So, bottom line, I don't expect much to come out of Annapolis. In fact, I didn't even bother to watch or listen to the speeches; reading the headlines on the Web this morning was more than enough to figure out that plus ça change, etc. I obviously hope I'll be proven wrong, but I doubt it very much.

Thursday, November 22, 2007

Values of Days Gone By

If you drive north on route 5 in Israel and look right (eastwards) after passing the Geha intersection (for Petah Tikva and Bnei Brak), you will see a decrepit industrial building with an interesting inscription on its roof:

I took this picture with my mobile phone, so apologies for the quality. Three letters are missing, but the inscription says: "We took a vow to partake in the building of the people and the Land of Israel".

I've been driving past this building for many years and I often look at these words. They strike an emotional chord within me every time. Yesterday, I googled these words and found out that the building belonged to an aluminium manufacturing company by the name of Zinkal, that apparently went under in 2002. Most of the entries about Zinkal on the Web are court proceedings of creditors against the company. The company's website returns an empty page.

I find this very symbolic. On one hand, the inscription shows the owners of Zinkal believed in values which most Israelis today view as passé and defunct. And yet they were proud enough of these values to inscribe them prominently on the copmany's building, in full public view on a main highway. On the other hand, the state of the building (and the inscription) are proof that the cynical view prevailed. Those who place the value of caring for the country and its people before the value of self-enrichment end up broke. I know I'm generalising, but it's a potent symbol nonetheless.

Update - 3 December:

Driving past the building again today, I noticed the sign posted on the top-left corner (you can just see it in the photo) is an ad for a lucky charm, an amulet, of R. Nachman of Breslov. This building' symbolism is stronger than I originally thought. Business gone bust, good old values failed, so let's turn to voodo Judaism to save us.

Wednesday, November 21, 2007

A Talmudic Negotiation

A couple of months ago I was in the final stages of negotiating a deal with a large company in South Korea. This company is notorious for its tough negotiating tactics. I was invited to a meeting with the VP in charge of purchasing to discuss pricing. The session was scheduled for 1pm, but he showed up at 4pm; we went on for 5 hours, during which I was not offered any food or drinks; no breaks were taken. This was all standard procedure, part of the "atmosphere" created by these companies to put pressure on the vendors. Not pleasant, but part of the game.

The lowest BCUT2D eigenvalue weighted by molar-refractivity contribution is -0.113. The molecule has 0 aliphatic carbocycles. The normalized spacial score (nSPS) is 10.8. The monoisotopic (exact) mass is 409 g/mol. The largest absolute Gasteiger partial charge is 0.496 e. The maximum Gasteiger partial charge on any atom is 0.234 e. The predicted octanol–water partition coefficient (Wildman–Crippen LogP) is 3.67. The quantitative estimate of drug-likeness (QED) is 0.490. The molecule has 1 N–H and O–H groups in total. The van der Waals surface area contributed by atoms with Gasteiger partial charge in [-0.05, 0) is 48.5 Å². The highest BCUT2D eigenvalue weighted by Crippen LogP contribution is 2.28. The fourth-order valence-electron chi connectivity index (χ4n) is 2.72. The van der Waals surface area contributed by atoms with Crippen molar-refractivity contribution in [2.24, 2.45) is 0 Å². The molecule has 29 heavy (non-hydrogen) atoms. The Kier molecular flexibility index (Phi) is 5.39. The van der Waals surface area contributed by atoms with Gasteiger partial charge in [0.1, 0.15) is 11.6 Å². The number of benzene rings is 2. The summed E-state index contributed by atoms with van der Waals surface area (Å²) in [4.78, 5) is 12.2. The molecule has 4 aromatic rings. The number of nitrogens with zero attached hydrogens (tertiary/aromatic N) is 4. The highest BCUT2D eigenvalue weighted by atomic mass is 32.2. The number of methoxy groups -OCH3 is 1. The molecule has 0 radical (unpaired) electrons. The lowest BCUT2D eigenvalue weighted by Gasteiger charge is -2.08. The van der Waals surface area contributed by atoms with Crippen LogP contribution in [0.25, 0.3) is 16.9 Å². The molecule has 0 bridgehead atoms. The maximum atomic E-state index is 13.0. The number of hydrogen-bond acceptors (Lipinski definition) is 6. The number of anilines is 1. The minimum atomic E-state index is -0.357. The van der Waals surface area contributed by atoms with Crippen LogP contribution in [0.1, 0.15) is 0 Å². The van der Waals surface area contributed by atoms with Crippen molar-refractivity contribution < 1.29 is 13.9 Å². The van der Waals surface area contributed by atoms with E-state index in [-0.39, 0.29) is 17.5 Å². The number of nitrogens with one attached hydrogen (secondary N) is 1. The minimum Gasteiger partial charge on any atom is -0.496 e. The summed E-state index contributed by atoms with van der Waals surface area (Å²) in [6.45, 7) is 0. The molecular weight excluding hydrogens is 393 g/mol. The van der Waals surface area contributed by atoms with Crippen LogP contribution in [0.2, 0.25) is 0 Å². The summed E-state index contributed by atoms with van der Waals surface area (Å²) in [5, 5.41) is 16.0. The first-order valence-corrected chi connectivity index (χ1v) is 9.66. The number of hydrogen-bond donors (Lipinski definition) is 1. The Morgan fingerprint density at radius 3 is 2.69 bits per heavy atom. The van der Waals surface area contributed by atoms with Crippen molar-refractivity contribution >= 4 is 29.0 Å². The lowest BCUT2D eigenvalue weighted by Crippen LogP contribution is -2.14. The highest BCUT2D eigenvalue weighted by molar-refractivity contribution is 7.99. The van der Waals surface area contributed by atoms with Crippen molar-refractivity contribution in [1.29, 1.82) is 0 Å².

But every such negotiation has its funny moments. At one point, about 3 hours into the session, I was standing next to the whiteboard trying to reconcile our differences in pricing. I was moving numbers around, doing quick calculations and generally playing around with the figures to find a way to make it work. In the heat of the moment I must have been doing things a little too quickly for them to follow properly. One of the guys in the room suddently shouted: "stop!". I turned around and saw him holding his head between his hands. He gave me a desperate look, and said: "I can't take it any more with you and your Talmud!".

For a moment I was speechless. Then I just burst out laughing. They obviously knew I was Jewish and from Israel, but the last thing I expected to hear in that context was a reference to the Talmud. We all had a good laugh and after we calmed down I asked for an explanation.

It turns out that the Talmud is held in very high regard by Koreans. There are bestselling books in Korea, so I was told, that teach people how to think and negotiate better by using "Talmudic methods". The back-and-forth of Talmudic debate is considered a sophisticated way to reach the right conclusion, so this has been translated to advice heeded to by many Koreans. It's really all rather fascinating and it fits well within the widely-held myth (not particular to Koreans, by the way) that Jews are "intelligent" and "smart".

After a short discussion about the Talmud - they were impressed by the fact I study it every day - we continued the negotiation and eventually reached an agreement. I guess studying Daf Yomi has helped me in more ways than one.

Chuck for Huck

Mike Huckabee is a Republican presidential candidate in the US. Last month, Chuck Norris announced he is endorsing Huckabee's bid for the highest office in the country.